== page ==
Translation

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Anna Moschovakis by Jennifer Kabat

The poet’s first novel, Eleanor, or, The Rejection of the Progress of Love, concerns a woman’s unnamed grief, as well as the meta-dialogue between the narrative’s author and the critic reading her manuscript.

Uncommon Translations: Emma Ramadan Interviewed by Kyle Paoletta
Photo Credit Katya Potkin

On translating avant garde and genderless literature.

One Poem by Shinkichi Takahashi
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With severed gills and heads, the sea bream—lives spent / in a lacquered wooden bowl, waiting / on the sullied hands of men—in example / of The Resurrection of Christ, wake from death.

Ninety-Nine Footnotes: On Dag Solstad’s Armand V by Bradley Babendir
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An anti-novel about the value of the unseen, unknown, and unwritten.

Writers on Artists: Thomas Bernhard’s Old Masters by Ed Winstead
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The use and abuse of art in an imperfect world.

From This Side and from That Side by Gabriela Wiener
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We are street people. Nomadic by nature. We are the grandchildren of poor, adventurous strangers. Our living radicalizes their legacy.

A World Without the Present: on Yoko Tawada’s The Emissary by J.W. McCormack
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The novelist’s latest imagines an apocalypse that feels all too likely.

Lifting Reality onto a Pedestal: Rodrigo Fresán Interviewed by Fran G. Matute
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The celebrated Argentine novelist on writing about writers, avoiding labels, and why critics shouldn’t write fiction.

The Self Is a Fiction: Jenny Xie Interviewed by Mariam Rahmani
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The poet on the politics of the gaze, the migratory act of reading, the anxiety of bilingualism, and the universality of shame.

Three Letters by Remedios Varo

I have let a prudent amount of time go by and now believe, or more, I am absolutely certain that your spirit will find it auspicious to be in contact with me. I am a reincarnation of a friend you had in other times. 

Supple Language: Jesse Chun Interviewed by Hannah Stamler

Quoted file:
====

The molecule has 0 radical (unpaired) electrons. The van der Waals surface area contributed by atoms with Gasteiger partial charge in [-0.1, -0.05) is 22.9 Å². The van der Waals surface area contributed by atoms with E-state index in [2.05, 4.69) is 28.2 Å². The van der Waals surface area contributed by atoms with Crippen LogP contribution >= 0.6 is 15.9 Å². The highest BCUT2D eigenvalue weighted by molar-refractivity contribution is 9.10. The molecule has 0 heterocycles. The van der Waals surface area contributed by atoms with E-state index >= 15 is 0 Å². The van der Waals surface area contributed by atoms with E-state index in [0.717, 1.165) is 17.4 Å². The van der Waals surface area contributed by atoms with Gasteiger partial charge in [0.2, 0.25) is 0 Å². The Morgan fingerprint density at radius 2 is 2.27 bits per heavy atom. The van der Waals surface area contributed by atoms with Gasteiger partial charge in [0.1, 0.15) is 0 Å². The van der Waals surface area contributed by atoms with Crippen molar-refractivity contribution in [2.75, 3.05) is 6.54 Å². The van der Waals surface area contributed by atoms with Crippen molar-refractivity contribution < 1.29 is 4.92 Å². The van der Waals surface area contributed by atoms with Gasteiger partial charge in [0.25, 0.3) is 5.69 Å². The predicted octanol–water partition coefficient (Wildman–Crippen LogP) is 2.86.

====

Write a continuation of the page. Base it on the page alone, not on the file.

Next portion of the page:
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Disfiguring the hegemony of standard English.

An Approach by Roger Lewinter
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In An Approach, the sentence gradually evolves: word choices change subtly; phrases are introduced, transposed, or deleted; punctuation shifts and changes form. Through these shifts and disruptions, the text begins to accede to a nonlinear logic, through which we can glimpse “the unspoken, which is its subject, between the words, through the words.”

Genre Omnivore: on Dino Buzzati’s Catastrophe by Lincoln Michel
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Fabulism and absurdity from an under-appreciated Italian master.

The Frays of Life: On Julián Herbert’s Tomb Song by Hunter Braithwaite
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Autofiction that explores the borderland between memoir and vision quest.

Loving Your Inhuman Characters: Andrés Barba and Yiyun Li in Conversation
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“All our worst mistakes begin as fiction in our lives.”

Nina Hoss by Nicholas Elliott
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A German play based on a French memoir reflects on the global Left’s abandonment of the working class—and finds additional significance in the Age of Trump.

One Poem by Martín Gambarotta
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One point: / it came from that way and goes this way / the lukewarm thought

The Phenomenon of the Opera by Alexander Kluge
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Passion overwhelms comprehension. Comprehension kills passion.

Don Mee Choi and Christian Hawkey

Two poets reflect on colonialism, iconoclastic writers, and the political dimensions of translating literature under authoritarianism.

Moby Dick in Hollywood—Orson Welles by Pierre Senges

Finally back in the fold of Hollywood—one imagines him advancing mistrustfully, mistrustfully looking up at the high and useless palm trees (an immoderation which serves no purpose: the palm trees “planted on both sides of the expressway in order to purge an already pure sky”).

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